What would you do for a Klondike Choco Taco?

Sen. Chris Murphy, D-Conn., says he would invoke the Defense Production Act to keep them on store shelves after the ice cream giant announced it would discontinue the iconic packaged dessert.

Rep. Jason Crow, D-Colo., who is also an Army veteran, said he would introduce a similar bill in the House.

“I’ll introduce the House companion @ChrisMurphyCT,” he tweeted. “This cannot stand.”

The “Choco Taco” is ice cream wedged in a cone shaped like a taco shell, and smothered in peanuts and chocolate. It’s been in production since 1983, meaning Klondike made the decision to kill it on the eve of its 40th birthday.

And while the senator and congressman were tweeting in jest, there really is no basis for the Defense Production Act to be used this way.

Unfortunately, the Defense Production Act is a “primary source of presidential authorities to expedite and expand the supply of materials and services from the U.S. industrial base needed to promote the national defense.”

So unless there was significant proof that the lack of Choco Tacos is a detriment to national security, it’s unlikely that President Joe Biden would intervene on their behalf.

And although there is a provision defined under the Defense Production Act for “Food Resources,” the necessity of the Choco Taco doesn’t seem like it would past muster compared to things like the need for potable water.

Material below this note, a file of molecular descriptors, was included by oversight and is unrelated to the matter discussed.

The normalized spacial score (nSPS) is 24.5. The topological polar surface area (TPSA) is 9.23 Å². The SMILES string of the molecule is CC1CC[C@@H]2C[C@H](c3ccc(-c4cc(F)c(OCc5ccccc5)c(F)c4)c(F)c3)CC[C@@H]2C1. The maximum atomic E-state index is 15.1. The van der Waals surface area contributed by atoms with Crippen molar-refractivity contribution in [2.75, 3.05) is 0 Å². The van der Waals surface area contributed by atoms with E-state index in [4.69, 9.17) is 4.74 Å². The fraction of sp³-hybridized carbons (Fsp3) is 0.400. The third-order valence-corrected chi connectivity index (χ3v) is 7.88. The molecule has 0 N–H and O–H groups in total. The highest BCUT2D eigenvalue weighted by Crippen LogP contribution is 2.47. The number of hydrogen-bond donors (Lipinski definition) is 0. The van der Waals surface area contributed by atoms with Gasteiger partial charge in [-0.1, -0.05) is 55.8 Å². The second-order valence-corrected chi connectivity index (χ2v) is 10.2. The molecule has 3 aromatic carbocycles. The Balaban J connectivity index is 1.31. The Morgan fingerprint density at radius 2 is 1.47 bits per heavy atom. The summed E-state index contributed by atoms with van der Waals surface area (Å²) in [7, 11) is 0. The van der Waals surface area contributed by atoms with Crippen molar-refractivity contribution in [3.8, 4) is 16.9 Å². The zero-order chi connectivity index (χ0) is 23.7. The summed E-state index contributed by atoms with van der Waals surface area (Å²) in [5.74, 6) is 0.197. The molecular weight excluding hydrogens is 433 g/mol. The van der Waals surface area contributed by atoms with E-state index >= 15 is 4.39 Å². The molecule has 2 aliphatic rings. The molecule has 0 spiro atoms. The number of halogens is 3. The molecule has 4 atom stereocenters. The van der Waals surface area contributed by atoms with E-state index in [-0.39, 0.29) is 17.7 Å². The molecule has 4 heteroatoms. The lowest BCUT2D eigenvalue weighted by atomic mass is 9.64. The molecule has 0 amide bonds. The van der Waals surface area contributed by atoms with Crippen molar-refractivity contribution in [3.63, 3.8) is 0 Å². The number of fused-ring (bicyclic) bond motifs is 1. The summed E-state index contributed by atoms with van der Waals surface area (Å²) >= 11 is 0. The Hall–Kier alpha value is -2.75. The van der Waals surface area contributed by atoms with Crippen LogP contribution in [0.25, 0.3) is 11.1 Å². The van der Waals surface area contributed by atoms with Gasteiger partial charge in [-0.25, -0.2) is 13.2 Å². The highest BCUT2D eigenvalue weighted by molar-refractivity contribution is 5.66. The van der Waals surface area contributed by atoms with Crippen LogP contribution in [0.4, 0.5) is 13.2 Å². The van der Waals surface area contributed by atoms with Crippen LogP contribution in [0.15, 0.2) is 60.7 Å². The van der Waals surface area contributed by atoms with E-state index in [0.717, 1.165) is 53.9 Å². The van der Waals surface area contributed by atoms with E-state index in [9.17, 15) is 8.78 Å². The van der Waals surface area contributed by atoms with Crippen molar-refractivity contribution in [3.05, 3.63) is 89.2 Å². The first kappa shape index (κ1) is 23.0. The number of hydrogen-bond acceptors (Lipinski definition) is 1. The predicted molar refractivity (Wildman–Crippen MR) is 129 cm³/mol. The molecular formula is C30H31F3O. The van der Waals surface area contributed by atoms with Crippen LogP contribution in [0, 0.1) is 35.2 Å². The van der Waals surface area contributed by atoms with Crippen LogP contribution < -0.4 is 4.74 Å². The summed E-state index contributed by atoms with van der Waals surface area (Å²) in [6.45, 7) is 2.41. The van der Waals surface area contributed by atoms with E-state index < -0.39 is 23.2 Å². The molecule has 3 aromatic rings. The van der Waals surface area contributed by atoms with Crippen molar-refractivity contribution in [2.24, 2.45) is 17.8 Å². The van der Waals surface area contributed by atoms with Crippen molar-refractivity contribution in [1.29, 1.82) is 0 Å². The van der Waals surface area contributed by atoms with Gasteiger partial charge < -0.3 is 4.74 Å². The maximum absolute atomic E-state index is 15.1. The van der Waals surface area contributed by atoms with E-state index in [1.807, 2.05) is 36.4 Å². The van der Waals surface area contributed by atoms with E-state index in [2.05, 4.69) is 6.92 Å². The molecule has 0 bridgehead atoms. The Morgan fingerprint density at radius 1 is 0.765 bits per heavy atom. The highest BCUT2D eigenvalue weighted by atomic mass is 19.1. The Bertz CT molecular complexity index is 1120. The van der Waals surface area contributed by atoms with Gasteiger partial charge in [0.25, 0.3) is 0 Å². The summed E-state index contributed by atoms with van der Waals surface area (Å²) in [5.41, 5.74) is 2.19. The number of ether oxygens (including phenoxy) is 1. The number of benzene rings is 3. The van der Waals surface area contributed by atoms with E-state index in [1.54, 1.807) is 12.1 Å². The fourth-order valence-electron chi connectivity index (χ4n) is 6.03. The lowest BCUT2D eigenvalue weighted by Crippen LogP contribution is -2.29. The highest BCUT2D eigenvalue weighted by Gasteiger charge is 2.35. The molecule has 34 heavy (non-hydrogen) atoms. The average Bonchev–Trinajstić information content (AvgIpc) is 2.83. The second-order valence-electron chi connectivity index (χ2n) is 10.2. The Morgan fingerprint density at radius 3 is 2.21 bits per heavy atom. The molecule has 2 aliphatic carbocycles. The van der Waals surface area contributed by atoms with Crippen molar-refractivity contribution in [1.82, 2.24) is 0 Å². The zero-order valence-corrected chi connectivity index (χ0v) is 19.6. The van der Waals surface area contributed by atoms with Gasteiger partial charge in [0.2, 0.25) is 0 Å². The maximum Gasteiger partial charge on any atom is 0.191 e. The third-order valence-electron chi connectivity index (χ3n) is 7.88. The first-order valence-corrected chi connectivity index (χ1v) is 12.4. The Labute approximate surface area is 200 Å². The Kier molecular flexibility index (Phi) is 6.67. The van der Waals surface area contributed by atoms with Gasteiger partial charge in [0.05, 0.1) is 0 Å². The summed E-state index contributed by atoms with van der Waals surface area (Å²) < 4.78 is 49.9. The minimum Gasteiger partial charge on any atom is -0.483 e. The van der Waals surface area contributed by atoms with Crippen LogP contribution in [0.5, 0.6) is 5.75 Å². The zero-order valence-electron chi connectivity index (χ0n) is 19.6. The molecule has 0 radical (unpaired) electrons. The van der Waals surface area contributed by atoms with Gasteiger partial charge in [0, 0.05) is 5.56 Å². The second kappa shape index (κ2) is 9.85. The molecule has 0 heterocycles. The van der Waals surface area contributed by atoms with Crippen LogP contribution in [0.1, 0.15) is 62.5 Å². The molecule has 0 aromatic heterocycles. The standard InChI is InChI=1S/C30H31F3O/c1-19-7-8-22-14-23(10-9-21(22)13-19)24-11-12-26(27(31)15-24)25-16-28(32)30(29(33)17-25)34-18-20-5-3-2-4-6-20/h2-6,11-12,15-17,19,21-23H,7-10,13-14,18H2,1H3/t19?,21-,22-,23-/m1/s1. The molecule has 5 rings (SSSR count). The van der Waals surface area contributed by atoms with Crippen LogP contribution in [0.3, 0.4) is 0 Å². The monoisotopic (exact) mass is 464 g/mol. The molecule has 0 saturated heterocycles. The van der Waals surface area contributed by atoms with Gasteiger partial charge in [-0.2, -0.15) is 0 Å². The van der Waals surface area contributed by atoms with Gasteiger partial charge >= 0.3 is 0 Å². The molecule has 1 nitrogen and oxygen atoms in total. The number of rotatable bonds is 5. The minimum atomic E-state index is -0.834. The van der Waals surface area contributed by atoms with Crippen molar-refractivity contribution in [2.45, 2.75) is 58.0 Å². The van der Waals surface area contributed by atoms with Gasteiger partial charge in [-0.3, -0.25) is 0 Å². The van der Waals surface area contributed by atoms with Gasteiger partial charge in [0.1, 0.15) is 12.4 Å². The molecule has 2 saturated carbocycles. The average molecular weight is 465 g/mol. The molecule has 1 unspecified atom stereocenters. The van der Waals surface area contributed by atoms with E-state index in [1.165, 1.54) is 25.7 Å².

Moreover, it’s hard to imagine which defense company would win the contract after the Pentagon puts out a Request for Proposal to build the best Choco Taco.

Lockheed Martin, Boeing, Northrup Grumman? The F-35 of Choco Tacos would likely take decades to field, and the cost overruns would be unimaginable. Frankly, we just don’t have the time or money for that.

‘Til Valhalla, Choco Taco.

Sarah Sicard is a Senior Editor with Military Times. She previously served as the Digitial Editor of Military Times and the Army Times Editor. Other work can be found at National Defense Magazine, Task & Purpose, and Defense News.

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